How top managers drive wellbeing, motivation, and performance

Lauren Lazo

Burnout has no boundaries. Its burden is pervasive. In 2021, nearly 90% of US workers reported that they experienced burnout. In today’s world — with rising inflation, an enduring pandemic, and a stream of upsetting headlines — it has never been harder for companies to create work environments that support employee wellbeing, motivation, and performance.

While research shows that managers can have the biggest impact on mitigating burnout, the question remains: What specific steps can they take to better support their people? 

In a recent webinar, our CEO and co-founder Laszlo Bock and CTO and co-founder Wayne Crosby answered this question. Informed by results from Humu’s proprietary research and over 40 years of collective management experience, Laszlo and Wayne offered valuable insight into how managers can unlock their teams’ full potential.

95% of employees say bad managers make everything worse

It makes sense that a manager who exacerbates existing problems, or creates new ones, will contribute to higher levels of burnout. But what is the very worst type of manager? For Laszlo, it’s one that doesn’t trust their people. And research supports this sentiment. Trust is one of the biggest factors that drive employee happiness and productivity. Wayne pointed to micromanagers, who take away a person’s autonomy to decide how to complete their work — thereby dampening confidence and creativity.

58% of employees say a bad manager is the #1 contributor to burnout

Managers have a big impact on the main drivers of burnout — which include being overworked, doing work that doesn’t feel meaningful, or lacking professional growth opportunities. To help employees combat burnout, managers can, for example, uncover each of their team members’ personal mission. Try asking one of these questions in 1:1s with reports:

  • What provides you with a sense of purpose on your best days?
  • How would you define your personal mission?
  • How can I help align more of your work to that mission?

Take notes on each person’s answers and keep an eye out for tasks that will contribute to each of them learning and finding more meaning in their work.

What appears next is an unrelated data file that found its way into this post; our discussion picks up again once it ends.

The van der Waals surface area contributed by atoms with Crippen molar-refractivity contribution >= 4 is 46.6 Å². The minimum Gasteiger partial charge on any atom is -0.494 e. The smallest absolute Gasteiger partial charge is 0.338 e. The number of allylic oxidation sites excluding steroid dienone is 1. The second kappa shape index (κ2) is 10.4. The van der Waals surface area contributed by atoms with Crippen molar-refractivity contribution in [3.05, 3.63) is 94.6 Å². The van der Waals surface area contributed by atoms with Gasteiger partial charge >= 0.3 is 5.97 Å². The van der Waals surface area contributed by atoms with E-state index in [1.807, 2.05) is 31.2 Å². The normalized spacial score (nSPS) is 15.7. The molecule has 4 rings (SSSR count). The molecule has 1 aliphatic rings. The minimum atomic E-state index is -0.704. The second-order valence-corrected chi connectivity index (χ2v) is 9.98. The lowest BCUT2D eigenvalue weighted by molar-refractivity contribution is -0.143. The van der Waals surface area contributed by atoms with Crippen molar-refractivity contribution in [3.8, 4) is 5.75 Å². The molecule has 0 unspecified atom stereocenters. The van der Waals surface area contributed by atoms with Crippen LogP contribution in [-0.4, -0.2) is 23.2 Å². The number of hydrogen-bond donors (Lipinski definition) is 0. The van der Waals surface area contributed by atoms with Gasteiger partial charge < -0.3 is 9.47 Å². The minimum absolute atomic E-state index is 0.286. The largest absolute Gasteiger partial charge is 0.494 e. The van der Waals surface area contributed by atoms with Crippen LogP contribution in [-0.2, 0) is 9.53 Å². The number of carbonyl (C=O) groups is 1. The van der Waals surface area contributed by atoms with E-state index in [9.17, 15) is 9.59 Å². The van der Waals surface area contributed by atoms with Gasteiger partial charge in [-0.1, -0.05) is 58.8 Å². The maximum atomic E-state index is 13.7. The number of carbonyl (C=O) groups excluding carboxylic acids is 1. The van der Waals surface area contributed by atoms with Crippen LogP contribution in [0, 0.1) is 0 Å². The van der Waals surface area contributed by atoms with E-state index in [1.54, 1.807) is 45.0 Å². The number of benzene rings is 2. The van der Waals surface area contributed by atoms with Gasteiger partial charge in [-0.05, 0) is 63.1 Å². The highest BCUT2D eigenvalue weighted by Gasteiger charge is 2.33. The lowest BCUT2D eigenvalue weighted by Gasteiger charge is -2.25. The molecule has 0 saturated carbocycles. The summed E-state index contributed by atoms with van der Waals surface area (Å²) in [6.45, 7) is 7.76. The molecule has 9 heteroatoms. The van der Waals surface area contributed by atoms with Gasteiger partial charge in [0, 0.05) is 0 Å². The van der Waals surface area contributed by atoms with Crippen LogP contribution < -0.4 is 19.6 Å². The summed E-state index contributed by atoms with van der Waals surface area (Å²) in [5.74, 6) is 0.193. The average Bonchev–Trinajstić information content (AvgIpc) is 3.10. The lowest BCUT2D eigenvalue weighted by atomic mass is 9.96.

People whose manager helps them combat burnout are 13x more likely to be satisfied with their manager

According to Laszlo, the single most important thing a manager can do to prevent burnout is to care for their people. That starts with giving employees the time and space they need to recharge. At Humu, after the pandemic hit we made every other Friday an official day off, or a “Recharge Friday.” Since implementing this policy, burnout is down and satisfaction is up, with no dip in productivity. 

If you’re unable to give your team extra time off, make a point to show interest in each person’s life outside of work. It might feel like a simple gesture, but asking team members about personal or family news during regular check-ins goes a long way toward increasing overall wellbeing. 

A great individual contributor doesn’t necessarily make a great manager

All of this talk about the impact of bad managers raises the question of how these individuals became managers to begin with. Many organizations promote high-performing individual contributors and then fail to equip them with the necessary skills to be an effective people manager. To avoid falling into this trap, companies can do two things: create transparency around how promotions happen and offer managers more development opportunities.

Laszlo shared, for example, that Humu partnered with a customer whose people felt their promotion process was unfair. Instead of altering it, we nudged both individual contributors (ICs) and managers to discuss role expectations before the process started, keep an open line of communication while it was happening, and discuss how and why decisions were made once it ended. This increase in transparency helped people better understand how performance was measured and what they needed to do to be considered for a promotion. While the process wasn’t perfect, employees realized it wasn’t unfair.